By Ling Zhang
The term “new era” is often used when referring to an improved or perhaps promising new period of time – for example, many Chinese will recall a popular song called Entering into New Era, describing China’s bright future. Recent developments, however, suggest that the foreseeable new era for video-on-demand websites in China may be an unwelcomed development for some. Under newly issued policies and the forthcoming PRC Law on Promotion of Film Industry (“Film Law”), it is anticipated that video-on-demand websites will encounter a number of issues and challenges that they will have no choice but to address.
On July 9, 2012, the spokesman of the State Administration of Radio Film and Television (“SARFT”) was interviewed regarding the recently issued Notice on Further Strengthening the Administration of Online Programs, Micro Films and Other Online Audiovisual Programs (“Notice”) issued by SARFT. The spokesman reasserted the need for further managing these mediums as they concern online content (including micro films, other kinds of audiovisual programs). Notably, (1) online audio and video service providers shall abide by the principle “who provides the service shall be responsible for its content”, which requires the providers to examine programs before broadcasting; (2) self-discipline association for the industry of online programs is encouraged to conduct activities to publicize self-discipline policies, censor the contents, and arrange professional trainings; and (3) government authorities shall further administer the industry’s entry and exit by business operators.
The biggest change brought by the Notice, according to the spokesman, is the power delegated to service providers (notably video-on-demand websites) to examine the contents of online programs themselves. The greater power by service providers suggests that they will also bear greater legal responsibility. Due to the fast production and easy to broadcast nature of online programs, it may for all practical purposes be considered impossible for the relevant authorities to examine or control the contents. Consequently, the burden of examination has shifted to the service providers themselves. According to the Notice, programs like micro films, web shows, web dramas, web documentaries require the examination and approval of three assessors, whereas art, entertainment, technology, finance, sports and education programs require more than two assessors. Further, such examinations and approvals are not final, as content will be subject to further higher-level examination and approval before broadcasting.
Besides the new policies, which impose more responsibility upon video-on-demand websites, the forthcoming Film Law may likely subject such websites to greater limitations. In late 2011, the draft version of Film Law was released for comment. Article 26 of this draft Film Law provides: “The competent department for radio, film and television under the State Council shall announce to the public the films that have obtained the Permit for Public Screening of Film. The enterprises that produce the films shall place the logo of Permit for Public Screening of Film in the film where the title is. Films that have not obtained the Permit for Public Screening of Film shall not be distributed, screened or participate in film festivals (exhibitions). They shall not be disseminated through the Internet, telecommunication network, radio and television network and other information network. They shall not be produced as audiovisual products. However, where the laws or administrative regulations have provided otherwise, those provisions shall prevail.”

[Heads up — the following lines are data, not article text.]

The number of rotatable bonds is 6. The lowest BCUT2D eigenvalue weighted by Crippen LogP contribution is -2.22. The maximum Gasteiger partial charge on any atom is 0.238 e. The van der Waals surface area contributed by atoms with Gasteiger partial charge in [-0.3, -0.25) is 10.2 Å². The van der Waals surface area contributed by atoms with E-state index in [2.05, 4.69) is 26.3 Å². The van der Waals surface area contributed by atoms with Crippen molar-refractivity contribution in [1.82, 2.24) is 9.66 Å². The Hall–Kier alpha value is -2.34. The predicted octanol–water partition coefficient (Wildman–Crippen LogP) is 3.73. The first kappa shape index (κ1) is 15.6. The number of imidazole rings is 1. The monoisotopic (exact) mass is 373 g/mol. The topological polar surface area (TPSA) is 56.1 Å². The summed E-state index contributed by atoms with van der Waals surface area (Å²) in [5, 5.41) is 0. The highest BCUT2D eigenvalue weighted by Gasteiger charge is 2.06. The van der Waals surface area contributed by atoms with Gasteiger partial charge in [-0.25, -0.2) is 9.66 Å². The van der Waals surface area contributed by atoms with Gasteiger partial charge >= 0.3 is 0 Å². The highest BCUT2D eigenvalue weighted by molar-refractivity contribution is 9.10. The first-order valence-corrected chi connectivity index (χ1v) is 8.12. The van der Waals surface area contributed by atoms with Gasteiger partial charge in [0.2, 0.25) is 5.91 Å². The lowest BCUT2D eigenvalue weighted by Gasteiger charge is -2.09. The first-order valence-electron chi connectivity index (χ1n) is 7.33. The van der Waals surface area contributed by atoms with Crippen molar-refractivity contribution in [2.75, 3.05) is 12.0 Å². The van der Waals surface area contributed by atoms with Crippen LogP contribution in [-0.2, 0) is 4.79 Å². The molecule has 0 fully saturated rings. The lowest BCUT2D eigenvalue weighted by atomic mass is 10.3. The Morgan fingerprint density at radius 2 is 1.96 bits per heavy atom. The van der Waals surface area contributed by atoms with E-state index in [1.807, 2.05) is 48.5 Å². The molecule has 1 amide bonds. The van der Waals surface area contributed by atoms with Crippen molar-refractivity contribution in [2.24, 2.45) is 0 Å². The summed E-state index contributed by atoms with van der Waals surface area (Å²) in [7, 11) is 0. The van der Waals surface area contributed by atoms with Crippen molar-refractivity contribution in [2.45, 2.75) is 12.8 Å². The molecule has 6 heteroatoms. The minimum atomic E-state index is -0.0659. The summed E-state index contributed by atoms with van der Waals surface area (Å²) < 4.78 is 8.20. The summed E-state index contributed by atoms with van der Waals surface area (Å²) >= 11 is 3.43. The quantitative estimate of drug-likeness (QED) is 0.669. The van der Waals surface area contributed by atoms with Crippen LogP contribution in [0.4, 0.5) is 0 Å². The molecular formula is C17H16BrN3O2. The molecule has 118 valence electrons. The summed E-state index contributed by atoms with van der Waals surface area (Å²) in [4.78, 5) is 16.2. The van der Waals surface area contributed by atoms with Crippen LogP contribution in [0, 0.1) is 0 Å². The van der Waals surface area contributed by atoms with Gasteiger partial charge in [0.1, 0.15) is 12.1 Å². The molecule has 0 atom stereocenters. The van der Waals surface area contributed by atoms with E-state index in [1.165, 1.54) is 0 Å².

The noted Permit for Public Screening of Film has been designated with a common nickname of “the dragon logo”, as it appears in the beginning of all films offered in Chinese movie theaters. Article 26 provides that without such logo, it will be illegal to disseminate films through the Internet, including those video-on-demand websites. Although Article 26 only regulates films, one may reasonably predict that similar regulations will be promulgated with respect to micro films and TV plays, as they are of similar nature. This means, if such Article 26 comes into force, video-on-demand websites will be required to obtain more licenses and go through more administrative procedures to get their programs broadcasted. This may be bad news for movie fans, as the increased involvement of administrative authorities may mean that many films might perhaps be denied the required logo. Moreover, it indicates what is foreseeably a new era for video-on-demand websites, as such websites will likely have to further grapple with issues such as permits, managing content, and limiting their liability.